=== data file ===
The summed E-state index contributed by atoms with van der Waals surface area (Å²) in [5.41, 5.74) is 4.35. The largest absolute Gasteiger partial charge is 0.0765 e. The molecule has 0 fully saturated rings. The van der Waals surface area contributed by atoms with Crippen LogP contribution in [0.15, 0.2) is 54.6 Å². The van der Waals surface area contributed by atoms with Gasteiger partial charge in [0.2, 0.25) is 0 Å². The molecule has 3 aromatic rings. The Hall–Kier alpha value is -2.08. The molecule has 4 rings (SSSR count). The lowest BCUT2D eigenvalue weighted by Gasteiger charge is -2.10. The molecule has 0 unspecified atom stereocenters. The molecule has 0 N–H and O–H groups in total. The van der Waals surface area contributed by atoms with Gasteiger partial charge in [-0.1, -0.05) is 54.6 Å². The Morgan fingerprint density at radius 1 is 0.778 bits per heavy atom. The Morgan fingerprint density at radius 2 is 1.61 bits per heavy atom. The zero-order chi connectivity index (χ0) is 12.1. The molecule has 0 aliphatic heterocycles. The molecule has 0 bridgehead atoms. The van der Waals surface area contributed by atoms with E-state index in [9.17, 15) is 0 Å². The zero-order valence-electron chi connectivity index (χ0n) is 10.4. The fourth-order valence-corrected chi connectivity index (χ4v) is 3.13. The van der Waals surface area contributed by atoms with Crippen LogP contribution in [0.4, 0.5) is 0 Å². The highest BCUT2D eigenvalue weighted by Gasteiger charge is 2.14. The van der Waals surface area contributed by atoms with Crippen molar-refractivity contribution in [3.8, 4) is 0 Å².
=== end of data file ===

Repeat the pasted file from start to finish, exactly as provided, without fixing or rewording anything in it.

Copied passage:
The summed E-state index contributed by atoms with van der Waals surface area (Å²) in [5.41, 5.74) is 4.35. The largest absolute Gasteiger partial charge is 0.0765 e. The molecule has 0 fully saturated rings. The van der Waals surface area contributed by atoms with Crippen LogP contribution in [0.15, 0.2) is 54.6 Å². The van der Waals surface area contributed by atoms with Gasteiger partial charge in [0.2, 0.25) is 0 Å². The molecule has 3 aromatic rings. The Hall–Kier alpha value is -2.08. The molecule has 4 rings (SSSR count). The lowest BCUT2D eigenvalue weighted by Gasteiger charge is -2.10. The molecule has 0 unspecified atom stereocenters. The molecule has 0 N–H and O–H groups in total. The van der Waals surface area contributed by atoms with Gasteiger partial charge in [-0.1, -0.05) is 54.6 Å². The Morgan fingerprint density at radius 1 is 0.778 bits per heavy atom. The Morgan fingerprint density at radius 2 is 1.61 bits per heavy atom. The zero-order chi connectivity index (χ0) is 12.1. The molecule has 0 aliphatic heterocycles. The molecule has 0 bridgehead atoms. The van der Waals surface area contributed by atoms with E-state index in [9.17, 15) is 0 Å². The zero-order valence-electron chi connectivity index (χ0n) is 10.4. The fourth-order valence-corrected chi connectivity index (χ4v) is 3.13. The van der Waals surface area contributed by atoms with Crippen LogP contribution in [0.4, 0.5) is 0 Å². The highest BCUT2D eigenvalue weighted by Gasteiger charge is 2.14. The van der Waals surface area contributed by atoms with Crippen molar-refractivity contribution in [3.8, 4) is 0 Å².